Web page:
MIRIAM TEUMA

Lecturer at the Youth and Community Studies Department

MIRIAM TEUMA

Lecturer at the Youth and Community Studies Department
University of Malta

Biography

Miriam Teuma has been a lecturer at the Youth and Community Studies Department at the University of Malta for the past 15 years. She is one of the founding members of the Maltese Association of Youth Workers and a president for 10 years. She also has extensive experience at European Union, Council of Europe and international level on youth related issues and is a member of the Council of Europe’s Steering Committee for Youth (CDEJ), the Youth Working Party of the European Union and a vice-president of ERYICA (European Youth Information and Counselling Agency). She has also worked with the European Knowledge Centre for Youth Policy, SALTO Euromed and the EuroMed Youth Platform and has led the Maltese EU Presidency for the Youth Field in 2017. Miriam has contributed papers on youth work policy and practice to a number of international studies.

In December 2010, Miriam Teuma was appointed as the first Chief Executive of Agenzija Zghazagh, Malta’s Youth Agency. As Chief Executive she is aresponsible for implementing and coordinating the national youth policy Towards 2020A shared vision for the future of young people .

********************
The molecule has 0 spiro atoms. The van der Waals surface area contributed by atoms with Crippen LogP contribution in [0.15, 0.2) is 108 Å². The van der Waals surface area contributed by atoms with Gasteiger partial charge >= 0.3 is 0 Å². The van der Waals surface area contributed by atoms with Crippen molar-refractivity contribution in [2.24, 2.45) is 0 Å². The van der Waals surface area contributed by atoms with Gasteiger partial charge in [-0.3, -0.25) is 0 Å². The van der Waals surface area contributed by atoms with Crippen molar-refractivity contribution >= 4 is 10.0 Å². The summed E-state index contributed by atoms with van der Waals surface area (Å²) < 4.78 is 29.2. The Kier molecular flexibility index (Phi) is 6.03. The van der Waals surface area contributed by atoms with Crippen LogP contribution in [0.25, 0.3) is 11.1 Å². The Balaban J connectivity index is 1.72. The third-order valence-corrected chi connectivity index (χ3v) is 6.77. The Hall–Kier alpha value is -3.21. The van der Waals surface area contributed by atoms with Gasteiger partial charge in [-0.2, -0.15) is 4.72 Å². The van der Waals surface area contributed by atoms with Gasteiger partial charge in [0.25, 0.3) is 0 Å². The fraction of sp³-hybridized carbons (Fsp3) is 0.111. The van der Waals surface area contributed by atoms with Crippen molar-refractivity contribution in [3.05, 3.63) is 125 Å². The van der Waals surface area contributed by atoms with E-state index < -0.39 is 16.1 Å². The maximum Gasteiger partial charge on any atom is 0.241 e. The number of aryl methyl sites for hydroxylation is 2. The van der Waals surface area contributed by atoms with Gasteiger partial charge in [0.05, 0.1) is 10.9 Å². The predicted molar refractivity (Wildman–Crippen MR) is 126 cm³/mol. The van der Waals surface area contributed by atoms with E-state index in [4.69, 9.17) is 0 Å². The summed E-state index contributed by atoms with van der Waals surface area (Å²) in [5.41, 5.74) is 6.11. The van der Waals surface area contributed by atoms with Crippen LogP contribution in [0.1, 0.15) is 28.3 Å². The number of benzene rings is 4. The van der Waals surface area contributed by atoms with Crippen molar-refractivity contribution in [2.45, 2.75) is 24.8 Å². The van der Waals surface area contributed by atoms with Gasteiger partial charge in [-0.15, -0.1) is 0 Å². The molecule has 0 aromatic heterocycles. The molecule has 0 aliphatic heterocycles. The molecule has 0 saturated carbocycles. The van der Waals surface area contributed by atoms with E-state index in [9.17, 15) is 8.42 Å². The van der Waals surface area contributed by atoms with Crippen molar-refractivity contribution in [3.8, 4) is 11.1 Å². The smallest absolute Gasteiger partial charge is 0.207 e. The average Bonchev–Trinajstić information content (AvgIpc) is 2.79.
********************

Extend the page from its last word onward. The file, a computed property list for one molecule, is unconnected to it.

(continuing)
ABSTRACT

A new revolution, or fourth industrial revolution, is unfolding, characterized by a fusion of technologies that is blurring the lines between the physical, digital, and biological spheres. Rapid change and innovation is transforming entire systems of production, management and governance that can result in greater inequality and labour market disruption. New employment opportunities through innovative entrepreneurship and new business platforms providing new services are emerging. Over 30% of the world’s population now uses social media that can promote learning, information sharing, cross-cultural understanding and geopolitical cohesion, but that can also create unrealistic expectations, economic, political and cultural resentment and spread extreme ideologies, radicalisation and terrorism. The ground between government and citizens is getting narrower through the redistribution and decentralisation of power and challenges to traditional authority and existing political systems and structures and citizens growing demands for transparency, efficiency and accountability.

Does this revolution also involve a revolution in the way we live, learn and work? What knowledge, life skills and competencies do we need for the future? What is the future dynamic between private life, working life and citizenship?

All session by MIRIAM TEUMA